InterPro : IPR021013

Name  ATPase, vacuolar ER assembly factor, Vma12 Short Name  ATPase_Vma12
Type  Family Description  Transmembrane ATPases are membrane-bound enzyme complexes/ion transporters that use ATP hydrolysis to drive the transport of protons across a membrane. Some transmembrane ATPases also work in reverse, harnessing the energy from a proton gradient, using the flux of ions across the membrane via the ATPase proton channel to drive the synthesis of ATP. There are several different types of transmembrane ATPases, which can differ in function (ATP hydrolysis and/or synthesis), structure (e.g., F-, V- and A-ATPases, which contain rotary motors) and in the type of ions they transport [, ]. The different types include:F-ATPases (F1F0-ATPases), which are found in mitochondria, chloroplasts and bacterial plasma membranes where they are the prime producers of ATP, using the proton gradient generated by oxidative phosphorylation (mitochondria) or photosynthesis (chloroplasts).V-ATPases (V1V0-ATPases), which are primarily found in eukaryotic and they function as proton pumps that acidify intracellular compartments and, in some cases, transport protons across the plasma membrane []. They are also found in bacteria [].A-ATPases (A1A0-ATPases), which are found in Archaea and function like F-ATPases, though with respect to their structure and some inhibitor responses, A-ATPases are more closely related to the V-ATPases [, ].P-ATPases (E1E2-ATPases), which are found in bacteria and in eukaryotic plasma membranes and organelles, and function to transport a variety of different ions across membranes.E-ATPases, which are cell-surface enzymes that hydrolyse a range of NTPs, including extracellular ATP.V-ATPases (also known as V1V0-ATPase or vacuolar ATPase) () are found in the eukaryotic endomembrane system, and in the plasma membrane of prokaryotes and certain specialised eukaryotic cells. V-ATPases hydrolyse ATP to drive a proton pump, and are involved in a variety of vital intra- and inter-cellular processes such as receptor mediated endocytosis, protein trafficking, active transport of metabolites, homeostasis and neurotransmitter release []. V-ATPases are composed of two linked complexes: the V1 complex (subunits A-H) contains the catalytic core that hydrolyses ATP, while the V0 complex (subunits a, c, c', c'', d) forms the membrane-spanning pore. V-ATPases may have an additional role in membrane fusion through binding to t-SNARE proteins [].The yeast vacuolar proton-translocating ATPase (V-ATPase) is the best characterised member of the V-ATPase family. A total of thirteen genes are required for encoding the subunits of the enzyme complex itself and an additional three for providing factors necessary for the assembly of the whole. Vma12 is one of these latter, all three of which are localised to the endoplasmic reticulum [].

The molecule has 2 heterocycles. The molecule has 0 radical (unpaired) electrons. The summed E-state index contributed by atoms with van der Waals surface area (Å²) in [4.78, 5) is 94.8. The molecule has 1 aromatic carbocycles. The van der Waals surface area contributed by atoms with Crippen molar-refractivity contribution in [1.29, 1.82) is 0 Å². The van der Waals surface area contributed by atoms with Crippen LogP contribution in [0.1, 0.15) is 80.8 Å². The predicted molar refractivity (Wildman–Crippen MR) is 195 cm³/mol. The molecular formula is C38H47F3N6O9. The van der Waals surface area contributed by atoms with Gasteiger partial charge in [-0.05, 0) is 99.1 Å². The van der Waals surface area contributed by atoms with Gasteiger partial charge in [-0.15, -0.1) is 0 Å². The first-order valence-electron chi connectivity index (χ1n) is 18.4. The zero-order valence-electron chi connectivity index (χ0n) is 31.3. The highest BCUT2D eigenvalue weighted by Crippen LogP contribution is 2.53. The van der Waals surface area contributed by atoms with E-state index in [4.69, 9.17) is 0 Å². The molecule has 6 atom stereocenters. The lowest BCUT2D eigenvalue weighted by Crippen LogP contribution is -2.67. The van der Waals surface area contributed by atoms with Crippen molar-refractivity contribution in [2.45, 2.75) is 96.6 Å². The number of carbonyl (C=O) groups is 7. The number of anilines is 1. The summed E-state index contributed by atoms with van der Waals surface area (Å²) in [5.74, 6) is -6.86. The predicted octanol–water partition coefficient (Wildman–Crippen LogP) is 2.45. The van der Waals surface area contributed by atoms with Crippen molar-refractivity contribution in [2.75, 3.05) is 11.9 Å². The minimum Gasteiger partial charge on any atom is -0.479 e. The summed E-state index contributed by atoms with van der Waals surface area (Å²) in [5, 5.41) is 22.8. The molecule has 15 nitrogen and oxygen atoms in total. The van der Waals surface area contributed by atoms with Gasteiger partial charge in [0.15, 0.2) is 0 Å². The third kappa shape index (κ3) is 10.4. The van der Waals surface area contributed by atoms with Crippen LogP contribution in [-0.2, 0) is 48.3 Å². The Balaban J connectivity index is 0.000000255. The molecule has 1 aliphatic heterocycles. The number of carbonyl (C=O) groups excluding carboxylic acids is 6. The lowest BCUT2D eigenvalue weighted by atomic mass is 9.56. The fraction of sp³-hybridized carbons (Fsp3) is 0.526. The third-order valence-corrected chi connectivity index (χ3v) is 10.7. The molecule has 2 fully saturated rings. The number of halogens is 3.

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9 Publications

First Author Title Year Journal Volume Pages
Cross RL The evolution of A-, F-, and V-type ATP synthases and ATPases: reversals in function and changes in the H+/ATP coupling ratio. 2004 FEBS Lett 576 1-4
Rappas M Mechanisms of ATPases--a multi-disciplinary approach. 2004 Curr Protein Pept Sci 5 89-105
Toei M Regulation and isoform function of the V-ATPases. 2010 Biochemistry 49 4715-23
Grüber G New insights into structure-function relationships between archeal ATP synthase (A1A0) and vacuolar type ATPase (V1V0). 2008 Bioessays 30 1096-109
Schäfer G F-type or V-type? The chimeric nature of the archaebacterial ATP synthase. 1992 Biochim Biophys Acta 1101 232-5
Radax C F-and V-ATPases in the genus Thermus and related species. 1998 Syst Appl Microbiol 21 12-22
Wilkens S A structural model of the vacuolar ATPase from transmission electron microscopy. 2005 Micron 36 109-26
Bajjalieh S A new view of an old pore. 2005 Cell 121 496-7
Graham LA Assembly of the yeast vacuolar proton-translocating ATPase. 1999 J Bioenerg Biomembr 31 39-47



To cite PlanMine, please refer to the following publication:

Rozanski, A., Moon, H., Brandl, H., Martín-Durán, J. M., Grohme, M., Hüttner, K., Bartscherer, K., Henry, I., & Rink, J. C.
PlanMine 3.0—improvements to a mineable resource of flatworm biology and biodiversity
Nucleic Acids Research, gky1070. doi:10.1093/nar/gky1070 (2018)